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In Verona, the largest church is Santa Anastasia, distinguished by its unfinished facade. Its construction commenced in 1290 and continued for more than two centuries. The Church of Santa Anastasia is renowned for its abundant collection of artworks, showcasing its grandeur as a splendid representation of Gothic art in Italy.
This spot has always played a vital role in communication and trade, which is why Verona was founded here. The original city was established on the hill of Saint Peter, just above where we are now. Later, the Romans crossed the river and built the new city on the opposite side, resulting in Ponte Pietra bridge not aligning with the layout of the ancient Roman streets. Remarkably, this bridge has survived for over two thousand years, dating back to the first century BC, despite enduring numerous floods throughout the centuries. It has been restored, with the Roman part visible behind me and the medieval section marked by the tower. Locals still recall that Ponte Pietra did not withstand the German bombs at the end of World War II in 1945.
The Castle of San Pietro offers a vantage point to behold one of Verona's most magnificent landscapes. However, it is important to note that the Castle of San Pietro is not a castle per se, but rather a military barracks constructed by the Austrians in the 19th century. It was built upon the site of a previous castle erected by Gian Galeazzo Visconti at the end of the 14th century, which was later destroyed by Napoleon.
The walls of Verona stretch for approximately six miles, making it impractical to explore them on foot. Instead, it is much more enjoyable to traverse them by bike. The walls ascend uphill, adding to their scenic charm. The oldest segment of this expansive defensive structure follows the ridge of the hills surrounding the northern part of the city, known as Leto Richelde. This area offers well-maintained paths for hiking and trails ideal for mountain biking.
Professor Mauricio D'Alessandro, the leader of the volunteer group facilitating the visits, guided me through the depths of the bastion. The Austrian bastion of St. George was strategically positioned to safeguard the postal road to the Tyrol, which passed through the Trento Gate, commonly known as the St. George Gate. Its purpose was threefold: defending the city from river-based adversaries, fortifying the network of fortresses on the hills surrounding Verona to deter attacks, and serving as the last link in the fortified chain stretching from the northeastern to the northwestern hills of Verona.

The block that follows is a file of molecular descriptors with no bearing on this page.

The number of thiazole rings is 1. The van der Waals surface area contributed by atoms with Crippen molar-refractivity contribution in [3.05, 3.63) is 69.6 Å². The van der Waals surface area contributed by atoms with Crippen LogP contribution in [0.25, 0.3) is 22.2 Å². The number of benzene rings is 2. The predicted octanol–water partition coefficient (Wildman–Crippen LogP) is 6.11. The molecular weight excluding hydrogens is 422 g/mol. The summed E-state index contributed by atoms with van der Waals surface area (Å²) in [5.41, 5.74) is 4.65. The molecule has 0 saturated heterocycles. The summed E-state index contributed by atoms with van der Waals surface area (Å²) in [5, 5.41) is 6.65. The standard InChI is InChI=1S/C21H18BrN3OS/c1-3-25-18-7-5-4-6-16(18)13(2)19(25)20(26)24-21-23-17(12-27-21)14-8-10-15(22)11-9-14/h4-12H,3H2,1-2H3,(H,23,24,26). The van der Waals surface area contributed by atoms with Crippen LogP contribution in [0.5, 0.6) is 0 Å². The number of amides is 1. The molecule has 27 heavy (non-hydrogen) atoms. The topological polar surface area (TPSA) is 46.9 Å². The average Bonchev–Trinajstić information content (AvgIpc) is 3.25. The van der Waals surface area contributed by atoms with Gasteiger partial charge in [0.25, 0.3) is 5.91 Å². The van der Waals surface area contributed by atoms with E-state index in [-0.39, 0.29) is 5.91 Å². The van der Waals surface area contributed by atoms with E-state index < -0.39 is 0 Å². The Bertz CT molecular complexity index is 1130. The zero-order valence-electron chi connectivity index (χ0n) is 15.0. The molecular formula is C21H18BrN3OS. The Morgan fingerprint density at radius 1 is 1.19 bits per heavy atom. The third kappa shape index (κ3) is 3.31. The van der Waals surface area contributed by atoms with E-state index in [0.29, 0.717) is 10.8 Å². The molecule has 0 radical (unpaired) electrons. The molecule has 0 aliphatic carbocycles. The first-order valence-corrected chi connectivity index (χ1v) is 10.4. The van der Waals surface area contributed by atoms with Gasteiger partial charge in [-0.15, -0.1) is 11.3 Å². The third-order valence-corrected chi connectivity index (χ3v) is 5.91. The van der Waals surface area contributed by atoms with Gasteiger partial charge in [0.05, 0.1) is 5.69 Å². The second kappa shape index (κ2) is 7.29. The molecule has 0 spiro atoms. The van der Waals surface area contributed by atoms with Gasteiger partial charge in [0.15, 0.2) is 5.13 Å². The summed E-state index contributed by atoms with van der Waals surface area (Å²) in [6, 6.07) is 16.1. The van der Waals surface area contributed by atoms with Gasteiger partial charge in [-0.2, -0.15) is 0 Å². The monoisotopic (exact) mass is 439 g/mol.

Continuing my journey, I cross the mighty pedestrian bridge of Castelvecchio, which was originally built in the 14th century, destroyed by the Germans in 1945, and reconstructed in 1951 using salvaged original stones and bricks from the river. I proceed to visit the Castlevacio Museum, one of Verona's most important museums, located within the castle's halls. The museum houses significant collections of medieval, Renaissance, and modern art, including paintings, sculptures, weapons, drawings, and prints. There is also a dedicated space for temporary exhibits.
Across the Adige River lies a hidden and enchanting place, the Juicy Garden, accompanied by the palace that once belonged to the Juicy family. This garden, created in the late 15th century, offers a captivating experience with its seven rooms furnished in the early 1900s style, which are open for visitors to explore.
Over the centuries, the Juicy Garden has welcomed numerous distinguished personalities. With its terraces strategically designed, visitors can gradually discover breathtaking views of the city. The garden, styled in the 1500s fashion, features all that was fashionable at the time, including citrus trees, mythological statues, caves, Roman remains, and pavilions, all intended to enhance the scenic vistas.
I took a leisurely walk along Matinee Street, which is known as Verona's vibrant shopping district. Eventually, I arrive at Bra Square, a grand expanse that proudly claims the title of Verona's largest square and one of Europe's largest.
The Verona Arena is an impressive structure, spanning 400 feet by 500 feet and standing 100 feet tall. It holds the distinction of being the fourth largest Roman amphitheater in Italy. Although it was originally much larger, with only a small section called the "wing" remaining from the collapsed third gallery. During the Roman era, the arena could accommodate up to 30,000 spectators who gathered to witness the shows held on the sandy arena floor, known as "sabia" in Italian.